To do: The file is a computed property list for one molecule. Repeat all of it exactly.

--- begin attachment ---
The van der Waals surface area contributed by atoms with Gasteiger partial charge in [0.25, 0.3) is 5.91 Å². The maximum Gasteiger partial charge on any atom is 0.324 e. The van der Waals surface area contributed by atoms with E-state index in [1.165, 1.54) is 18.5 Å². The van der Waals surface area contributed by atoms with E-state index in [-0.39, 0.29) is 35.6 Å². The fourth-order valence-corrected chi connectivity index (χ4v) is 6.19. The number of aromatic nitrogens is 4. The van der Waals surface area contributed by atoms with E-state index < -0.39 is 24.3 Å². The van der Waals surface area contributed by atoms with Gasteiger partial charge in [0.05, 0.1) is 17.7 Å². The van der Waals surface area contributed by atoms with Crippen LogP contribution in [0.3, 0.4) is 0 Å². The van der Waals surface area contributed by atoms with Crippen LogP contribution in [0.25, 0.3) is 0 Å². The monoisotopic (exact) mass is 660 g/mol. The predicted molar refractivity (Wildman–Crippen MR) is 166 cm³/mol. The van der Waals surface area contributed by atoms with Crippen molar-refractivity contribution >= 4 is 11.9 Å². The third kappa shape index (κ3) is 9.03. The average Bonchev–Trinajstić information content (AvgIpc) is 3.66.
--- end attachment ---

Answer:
The van der Waals surface area contributed by atoms with Gasteiger partial charge in [0.25, 0.3) is 5.91 Å². The maximum Gasteiger partial charge on any atom is 0.324 e. The van der Waals surface area contributed by atoms with E-state index in [1.165, 1.54) is 18.5 Å². The van der Waals surface area contributed by atoms with E-state index in [-0.39, 0.29) is 35.6 Å². The fourth-order valence-corrected chi connectivity index (χ4v) is 6.19. The number of aromatic nitrogens is 4. The van der Waals surface area contributed by atoms with E-state index < -0.39 is 24.3 Å². The van der Waals surface area contributed by atoms with Gasteiger partial charge in [0.05, 0.1) is 17.7 Å². The van der Waals surface area contributed by atoms with Crippen LogP contribution in [0.3, 0.4) is 0 Å². The van der Waals surface area contributed by atoms with Crippen LogP contribution in [0.25, 0.3) is 0 Å². The monoisotopic (exact) mass is 660 g/mol. The predicted molar refractivity (Wildman–Crippen MR) is 166 cm³/mol. The van der Waals surface area contributed by atoms with Crippen molar-refractivity contribution >= 4 is 11.9 Å². The third kappa shape index (κ3) is 9.03. The average Bonchev–Trinajstić information content (AvgIpc) is 3.66.